Speaking about music trends in Glasgow today, Lindsay said: “I’ve noticed there’s a lot of punkier and heavier bands coming through and for a while, in the mainstream, it was very indie orientated, very placid. There’s been an injection of some fire with heavier riffs and the grunge is coming back.
“My brother-in-law said to me that music trends come in waves where sometimes it’s really happy and then it’s really sad, and working here I’ve noticed that, there’s a wave of heavier stuff coming through now.”
Nick: “You see things getting popular. Certainly at the moment, rock n roll, dance music, where in certain times over a 30 year period, for a younger generation they can become more popular as in they’re more dance orientated or they’re more guitar orientated. Guitar seems to be what’s driving now.
“You can see the same type of crowd that just say ten years ago would have been drawn more to dance, but they’re in bands and it’s interesting to watch how that progresses. Ultimately something else comes.
“What we had was an 120 capacity venue. I think we looked at it and said how can we make this small venue the absolute best we can make it. First of all brining up the lighting and the sound system, we’ve used every part of the building we possibly can.
“Out office is behind us, we halved it in size so we could put in a green room and we put in a small bar at the bottom because we think it’s important that people don’t have to leave the venue to get a drink if they want to watch a band.”
Jennifer: “It’s making it somewhere people want to play.”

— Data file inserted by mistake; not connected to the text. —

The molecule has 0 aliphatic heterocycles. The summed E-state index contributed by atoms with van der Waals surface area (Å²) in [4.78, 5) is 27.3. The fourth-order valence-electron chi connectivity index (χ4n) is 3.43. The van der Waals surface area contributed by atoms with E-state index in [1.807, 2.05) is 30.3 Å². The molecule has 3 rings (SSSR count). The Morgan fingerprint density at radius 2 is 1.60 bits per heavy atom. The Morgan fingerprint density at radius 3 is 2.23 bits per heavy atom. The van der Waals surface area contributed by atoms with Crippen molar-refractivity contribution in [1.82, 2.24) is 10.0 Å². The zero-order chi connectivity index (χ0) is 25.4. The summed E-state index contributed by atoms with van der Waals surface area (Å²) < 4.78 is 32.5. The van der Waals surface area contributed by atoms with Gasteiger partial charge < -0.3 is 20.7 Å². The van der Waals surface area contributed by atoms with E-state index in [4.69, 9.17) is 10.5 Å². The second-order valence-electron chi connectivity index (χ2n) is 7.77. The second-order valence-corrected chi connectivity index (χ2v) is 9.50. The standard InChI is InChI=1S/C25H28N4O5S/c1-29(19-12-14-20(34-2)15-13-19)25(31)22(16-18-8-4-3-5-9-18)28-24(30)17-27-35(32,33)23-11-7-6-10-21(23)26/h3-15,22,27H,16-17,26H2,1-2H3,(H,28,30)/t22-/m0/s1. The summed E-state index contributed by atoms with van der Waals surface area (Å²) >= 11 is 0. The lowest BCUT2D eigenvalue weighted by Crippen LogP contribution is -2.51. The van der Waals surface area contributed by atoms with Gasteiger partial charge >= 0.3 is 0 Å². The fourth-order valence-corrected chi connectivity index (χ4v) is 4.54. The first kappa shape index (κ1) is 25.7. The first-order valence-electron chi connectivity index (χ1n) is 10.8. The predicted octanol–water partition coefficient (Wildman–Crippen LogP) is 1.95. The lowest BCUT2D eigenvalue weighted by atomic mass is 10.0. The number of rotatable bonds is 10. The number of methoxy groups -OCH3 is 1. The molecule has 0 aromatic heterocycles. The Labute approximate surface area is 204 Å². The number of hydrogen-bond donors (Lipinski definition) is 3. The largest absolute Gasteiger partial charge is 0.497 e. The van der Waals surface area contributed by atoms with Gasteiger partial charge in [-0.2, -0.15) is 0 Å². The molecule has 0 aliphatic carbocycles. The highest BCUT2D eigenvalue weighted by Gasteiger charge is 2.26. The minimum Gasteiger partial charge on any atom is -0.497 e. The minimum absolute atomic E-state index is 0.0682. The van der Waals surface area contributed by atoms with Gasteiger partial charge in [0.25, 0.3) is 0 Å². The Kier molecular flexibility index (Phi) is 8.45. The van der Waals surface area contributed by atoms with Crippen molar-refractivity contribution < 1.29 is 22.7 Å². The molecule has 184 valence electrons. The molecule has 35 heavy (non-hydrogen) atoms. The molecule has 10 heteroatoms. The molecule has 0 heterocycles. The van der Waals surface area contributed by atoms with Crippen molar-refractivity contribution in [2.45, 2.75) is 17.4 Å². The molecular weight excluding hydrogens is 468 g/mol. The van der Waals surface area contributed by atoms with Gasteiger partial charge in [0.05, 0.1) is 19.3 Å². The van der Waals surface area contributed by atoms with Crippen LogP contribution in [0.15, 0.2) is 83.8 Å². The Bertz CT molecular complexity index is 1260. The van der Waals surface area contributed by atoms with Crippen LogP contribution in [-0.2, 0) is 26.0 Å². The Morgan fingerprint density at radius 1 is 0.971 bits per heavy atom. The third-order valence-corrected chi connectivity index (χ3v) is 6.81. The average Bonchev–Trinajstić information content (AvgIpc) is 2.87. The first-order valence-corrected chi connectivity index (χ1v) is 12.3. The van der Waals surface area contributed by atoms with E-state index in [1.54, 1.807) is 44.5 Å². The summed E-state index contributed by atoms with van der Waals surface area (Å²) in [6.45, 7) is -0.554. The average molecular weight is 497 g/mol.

Jennifer: “A big part of the ethos behind our mentality and our attitude is to promote not just the people we work with, we’re so focused on building people’s skills here, but also how can we help the community around us and through that the Dirty Laundry concept was born. That’s where bands can play, completely for free - we provide the stage, tech, back lightning for them and they make 100 percent of their ticket sales.
“That has bred into the future of McChuills and also bred very much into the future of the music scene in Glasgow. That’s been pivotal in our development and also for everyone around us too.”
Nick: “It’s essentially a new bands night. We know how much of a struggle it is starting out and remaining in a band, you need to be passionate because certainly in the early days, if you’re going to make it there’s not much money. We felt it was important to lend a helping hand.
“We’re already half way through 2024 in our bookings so we’re always thinking about the future. It’s striking a balance between traditionally what McChuills was, keeping the people happy that have always drank here - of which there’s many - but also, for a new influx of customers and performers as such, giving them a platform where they feel appreciated and hopefully one day if they make it massive they’ll come back and play for us.”
Nick: “Another thing that’s important to us is the social aspect. We’ve focused on helping one charity in particular which is Homeless Project Scotland. Throughout the year we raise money for them and in 2022 they asked us if they could host a Christmas party, so that was for people that are on the streets, people that have nobody else to go to. We open the doors and provide a free dinner, free soft drinks (there’s no alcohol), sweets, and there’s presents for kids.
“The charity do a fantastic job and we’ve found working with them to be fantastic and we did that again in 2023.”
Jennifer: “The most important thing behind McChuills is that we’ve got such an amazing team that work for us and do everything in their power to make it the right place for people to come. It’s a friendly face you see when you come in here and it’s been like that for 30 years and it’s the same today.”